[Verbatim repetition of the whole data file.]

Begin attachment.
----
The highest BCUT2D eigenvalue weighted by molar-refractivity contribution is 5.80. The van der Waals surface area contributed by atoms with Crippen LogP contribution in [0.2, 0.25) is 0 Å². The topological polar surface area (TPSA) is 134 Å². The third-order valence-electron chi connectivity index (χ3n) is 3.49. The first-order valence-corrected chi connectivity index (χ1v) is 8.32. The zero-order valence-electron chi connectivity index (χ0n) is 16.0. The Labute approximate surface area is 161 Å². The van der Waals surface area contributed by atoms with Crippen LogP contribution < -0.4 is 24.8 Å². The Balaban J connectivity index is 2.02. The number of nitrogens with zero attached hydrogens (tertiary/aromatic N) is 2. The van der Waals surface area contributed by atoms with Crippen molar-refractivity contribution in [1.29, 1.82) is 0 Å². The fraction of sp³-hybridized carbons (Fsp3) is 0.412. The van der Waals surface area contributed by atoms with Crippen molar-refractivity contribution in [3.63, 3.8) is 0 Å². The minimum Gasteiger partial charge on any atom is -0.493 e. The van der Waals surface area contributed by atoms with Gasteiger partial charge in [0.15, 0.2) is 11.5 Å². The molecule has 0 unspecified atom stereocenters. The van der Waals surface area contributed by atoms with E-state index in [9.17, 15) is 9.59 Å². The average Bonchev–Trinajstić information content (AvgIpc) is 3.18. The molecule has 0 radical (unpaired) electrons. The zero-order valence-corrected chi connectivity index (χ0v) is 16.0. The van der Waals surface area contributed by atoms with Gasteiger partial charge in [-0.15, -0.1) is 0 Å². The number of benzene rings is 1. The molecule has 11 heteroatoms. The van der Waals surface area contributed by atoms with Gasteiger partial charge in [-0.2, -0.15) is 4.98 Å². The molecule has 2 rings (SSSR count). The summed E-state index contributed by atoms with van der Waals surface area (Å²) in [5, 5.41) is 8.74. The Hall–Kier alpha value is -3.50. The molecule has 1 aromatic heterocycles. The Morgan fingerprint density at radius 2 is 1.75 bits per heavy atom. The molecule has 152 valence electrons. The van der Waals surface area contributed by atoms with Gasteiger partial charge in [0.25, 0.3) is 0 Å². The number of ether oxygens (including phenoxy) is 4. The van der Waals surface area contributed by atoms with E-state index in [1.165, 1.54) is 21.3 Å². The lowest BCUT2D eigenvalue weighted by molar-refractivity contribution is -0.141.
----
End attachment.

The highest BCUT2D eigenvalue weighted by molar-refractivity contribution is 5.80. The van der Waals surface area contributed by atoms with Crippen LogP contribution in [0.2, 0.25) is 0 Å². The topological polar surface area (TPSA) is 134 Å². The third-order valence-electron chi connectivity index (χ3n) is 3.49. The first-order valence-corrected chi connectivity index (χ1v) is 8.32. The zero-order valence-electron chi connectivity index (χ0n) is 16.0. The Labute approximate surface area is 161 Å². The van der Waals surface area contributed by atoms with Crippen LogP contribution < -0.4 is 24.8 Å². The Balaban J connectivity index is 2.02. The number of nitrogens with zero attached hydrogens (tertiary/aromatic N) is 2. The van der Waals surface area contributed by atoms with Crippen molar-refractivity contribution in [1.29, 1.82) is 0 Å². The fraction of sp³-hybridized carbons (Fsp3) is 0.412. The van der Waals surface area contributed by atoms with Crippen molar-refractivity contribution in [3.63, 3.8) is 0 Å². The minimum Gasteiger partial charge on any atom is -0.493 e. The van der Waals surface area contributed by atoms with Gasteiger partial charge in [0.15, 0.2) is 11.5 Å². The molecule has 0 unspecified atom stereocenters. The van der Waals surface area contributed by atoms with E-state index in [9.17, 15) is 9.59 Å². The average Bonchev–Trinajstić information content (AvgIpc) is 3.18. The molecule has 0 radical (unpaired) electrons. The zero-order valence-corrected chi connectivity index (χ0v) is 16.0. The van der Waals surface area contributed by atoms with Gasteiger partial charge in [-0.15, -0.1) is 0 Å². The number of benzene rings is 1. The molecule has 11 heteroatoms. The van der Waals surface area contributed by atoms with Gasteiger partial charge in [-0.2, -0.15) is 4.98 Å². The molecule has 2 rings (SSSR count). The summed E-state index contributed by atoms with van der Waals surface area (Å²) in [5, 5.41) is 8.74. The Hall–Kier alpha value is -3.50. The molecule has 1 aromatic heterocycles. The Morgan fingerprint density at radius 2 is 1.75 bits per heavy atom. The molecule has 152 valence electrons. The van der Waals surface area contributed by atoms with Gasteiger partial charge in [0.25, 0.3) is 0 Å². The number of ether oxygens (including phenoxy) is 4. The van der Waals surface area contributed by atoms with E-state index in [1.165, 1.54) is 21.3 Å². The lowest BCUT2D eigenvalue weighted by molar-refractivity contribution is -0.141.